- If you have a variable magnification rifle scope, adjust it for the highest magnification that allows for the best, clearest, and sharpest image of the reticle possible.
- Load your rifle
- Align the reticle to the center of the bullseye/target
- Breathe slowly, close your eyes for 10 seconds and open. Make sure the reticle didn't float off your point of aim.
- Fire your first round.
- Examine your bullet strike and how far off it was from the center. Even if it was bore sighted for 25 yards, it may not have hit the center, but it should still be somewhere on there.
- Adjust the scope windage and elevation knobs for the appropriate amount of clicks until the cross hairs of the reticle are right on the bullet strike of the first shot.
- Now aim your rifle to now, again, be pointed to the bullseye.
- Fire your second round.
- You should now be hitting within the "10 ring" of a bullseye target. If not, repeat the process until you're close enough.
- Move back to 50 yards or 100 yards doing the same process.
You might also find the video below from Midway USA useful:
Troubleshooting Sighting In Problems
While sighting in your rifle scope, especially for the first time, you're probably more than likely to come across a few common problems that might frustrate you. Let's go over some rifle scope anatomy so that you can safely and effectively deal with them as they occur.
A hot barrel on a rifle can cause two things. The first is the steel tubes can warp, and second, the heat generated and rising off the barrel will cause a distorted view, making bullet strikes and groups seem higher than they actually are. All rifles with a light-weight barrel, doesn't matter what size caliber - again, for beginners, the caliber is the diameter width of the bore - the barrel will get especially hot during use and can affect your accuracy. It's important to remember it's not the rifle scope's fault. Just let the firearm take a break to cool off between shots in groups of three.
Using Different Ammo/Bullets
Not all ammo acts the same way. Even the same ammo made by different brands or different ammo but has the same weight will give a different bullet strike each time. When you sight in your scope, you'll want to use the right ammo for the distance. If you're going to be using a different type of ammo on hunting day, you'll want to zero it first to make sure you still get well-placed shots.
Using Different Distances
If you're hunting with longer distances than 100 yards, you'll need to make scope adjustments and sight in your ammo to compensate for bullet drop. For example, if you're sighted in for your type of bullet at 100 yards, you might want to shoot two or three inches higher than what you would at 100 yards to hit bullseye at 200 yards. There are also ballistic calculators available in other hunting optics such as laser rangefinders and rangefinder binoculars to do the math for you.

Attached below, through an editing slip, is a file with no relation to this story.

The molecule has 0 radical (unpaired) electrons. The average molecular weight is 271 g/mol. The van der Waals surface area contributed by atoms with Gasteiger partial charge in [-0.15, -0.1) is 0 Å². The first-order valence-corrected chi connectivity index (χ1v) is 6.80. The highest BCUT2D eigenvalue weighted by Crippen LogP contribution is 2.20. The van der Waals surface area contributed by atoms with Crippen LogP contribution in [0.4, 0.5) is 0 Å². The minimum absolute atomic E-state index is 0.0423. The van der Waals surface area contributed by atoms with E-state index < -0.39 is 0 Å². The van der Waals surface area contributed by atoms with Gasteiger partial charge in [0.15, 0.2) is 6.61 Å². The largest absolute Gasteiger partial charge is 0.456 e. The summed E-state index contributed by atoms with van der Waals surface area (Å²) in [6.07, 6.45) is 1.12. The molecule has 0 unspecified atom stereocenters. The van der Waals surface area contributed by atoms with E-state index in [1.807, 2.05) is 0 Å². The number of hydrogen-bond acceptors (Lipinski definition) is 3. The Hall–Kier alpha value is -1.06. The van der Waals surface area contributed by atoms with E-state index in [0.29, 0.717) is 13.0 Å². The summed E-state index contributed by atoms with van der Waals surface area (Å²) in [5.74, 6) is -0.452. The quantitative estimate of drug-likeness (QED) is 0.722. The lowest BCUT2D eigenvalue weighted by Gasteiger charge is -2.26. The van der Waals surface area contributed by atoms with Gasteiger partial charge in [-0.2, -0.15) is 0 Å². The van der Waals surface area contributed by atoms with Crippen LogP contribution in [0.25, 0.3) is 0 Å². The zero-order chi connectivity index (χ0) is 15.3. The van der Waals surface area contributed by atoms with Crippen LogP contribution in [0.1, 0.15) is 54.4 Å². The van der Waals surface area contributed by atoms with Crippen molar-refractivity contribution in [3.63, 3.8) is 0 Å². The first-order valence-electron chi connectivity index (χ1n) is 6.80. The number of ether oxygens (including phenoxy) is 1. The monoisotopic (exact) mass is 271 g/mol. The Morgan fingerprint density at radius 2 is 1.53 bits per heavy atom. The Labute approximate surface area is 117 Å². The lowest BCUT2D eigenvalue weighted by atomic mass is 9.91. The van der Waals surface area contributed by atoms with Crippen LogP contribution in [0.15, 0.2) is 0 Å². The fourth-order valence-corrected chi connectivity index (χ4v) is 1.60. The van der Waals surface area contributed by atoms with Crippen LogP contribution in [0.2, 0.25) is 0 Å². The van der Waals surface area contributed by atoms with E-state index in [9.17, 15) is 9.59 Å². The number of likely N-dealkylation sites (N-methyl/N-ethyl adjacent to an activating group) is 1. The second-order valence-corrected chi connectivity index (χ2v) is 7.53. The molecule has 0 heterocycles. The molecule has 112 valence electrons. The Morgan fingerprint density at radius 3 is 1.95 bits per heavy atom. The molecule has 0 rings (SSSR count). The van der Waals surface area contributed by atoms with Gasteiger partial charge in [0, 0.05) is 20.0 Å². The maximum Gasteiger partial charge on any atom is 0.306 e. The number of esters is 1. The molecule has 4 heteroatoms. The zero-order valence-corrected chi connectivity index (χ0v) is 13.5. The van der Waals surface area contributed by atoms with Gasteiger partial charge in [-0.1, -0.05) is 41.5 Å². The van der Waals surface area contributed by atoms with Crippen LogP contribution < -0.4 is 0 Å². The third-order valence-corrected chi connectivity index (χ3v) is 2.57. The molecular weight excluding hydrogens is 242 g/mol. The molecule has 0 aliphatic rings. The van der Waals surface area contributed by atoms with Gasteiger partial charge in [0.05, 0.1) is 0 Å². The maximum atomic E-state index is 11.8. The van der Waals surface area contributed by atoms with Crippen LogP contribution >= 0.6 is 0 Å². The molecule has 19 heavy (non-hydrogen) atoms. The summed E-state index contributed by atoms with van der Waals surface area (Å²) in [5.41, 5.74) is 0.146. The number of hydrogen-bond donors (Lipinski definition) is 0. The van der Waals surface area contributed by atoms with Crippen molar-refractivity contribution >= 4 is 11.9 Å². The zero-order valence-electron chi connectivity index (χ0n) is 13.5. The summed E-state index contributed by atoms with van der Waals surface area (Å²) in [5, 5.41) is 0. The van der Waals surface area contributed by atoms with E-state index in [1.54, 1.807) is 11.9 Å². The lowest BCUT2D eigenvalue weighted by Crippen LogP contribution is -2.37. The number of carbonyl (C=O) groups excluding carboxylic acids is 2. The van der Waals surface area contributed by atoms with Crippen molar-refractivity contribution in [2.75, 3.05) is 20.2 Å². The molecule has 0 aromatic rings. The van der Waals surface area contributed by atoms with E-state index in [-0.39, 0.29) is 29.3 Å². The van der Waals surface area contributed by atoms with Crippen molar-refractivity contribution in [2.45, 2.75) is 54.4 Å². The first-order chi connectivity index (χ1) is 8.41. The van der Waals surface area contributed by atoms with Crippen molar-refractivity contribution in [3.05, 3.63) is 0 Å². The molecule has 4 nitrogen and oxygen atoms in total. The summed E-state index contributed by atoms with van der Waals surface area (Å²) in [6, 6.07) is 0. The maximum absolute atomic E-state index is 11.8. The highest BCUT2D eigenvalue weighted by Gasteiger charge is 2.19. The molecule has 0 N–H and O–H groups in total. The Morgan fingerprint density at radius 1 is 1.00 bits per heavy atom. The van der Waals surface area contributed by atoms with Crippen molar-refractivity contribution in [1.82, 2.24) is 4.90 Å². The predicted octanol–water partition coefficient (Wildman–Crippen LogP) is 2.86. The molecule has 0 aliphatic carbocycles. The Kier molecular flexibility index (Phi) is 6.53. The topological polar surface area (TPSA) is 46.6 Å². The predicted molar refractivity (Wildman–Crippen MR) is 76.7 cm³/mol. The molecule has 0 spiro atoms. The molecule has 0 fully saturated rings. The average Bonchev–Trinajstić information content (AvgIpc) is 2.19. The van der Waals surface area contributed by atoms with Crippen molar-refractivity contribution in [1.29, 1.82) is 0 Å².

Air gun rifle scopes: Adjustment knob sensitivity
If you feel like you've sighted in, focused your reticles correctly, and you're still getting various bullet strikes, you might want to check your adjustment knobs to make sure your cross hairs are in line with where they need to be. Here's why...
The reticles are inside an erecter tube that is inside the scope tube. The erecter tube is being pushed and held in place by an adjustment knob and a spring. When the adjustments are too high and too far right, the compression in the spring relaxes and causes the erecter tube to move freely about in the scope tube. Your shot placements are going to be unpredictable and varied.
Your adjustment knobs may also seem like they're not working, are mushy, or may even stop clicking all together. You'll want to reset your adjustments and start again, always making sure your clicks are always crisp.
Air gun rifle scope: Adjustment lag
When making adjustments to your scope, you might notice lag time where the adjustments don't really kick in until after you've shot off a few rounds. The vibrations from the shots is what places the erecter tube into position. Some air gunner users will tap or knock their rifle scope a few times to get it into place.
So there you have it. A simple run down of what it's going to take to get your scope mounted and sighted in. While the entire process may not be as easy as pie, it's designed to make sure your scope lasts, performs well, and that injury to yourself and others are eliminated.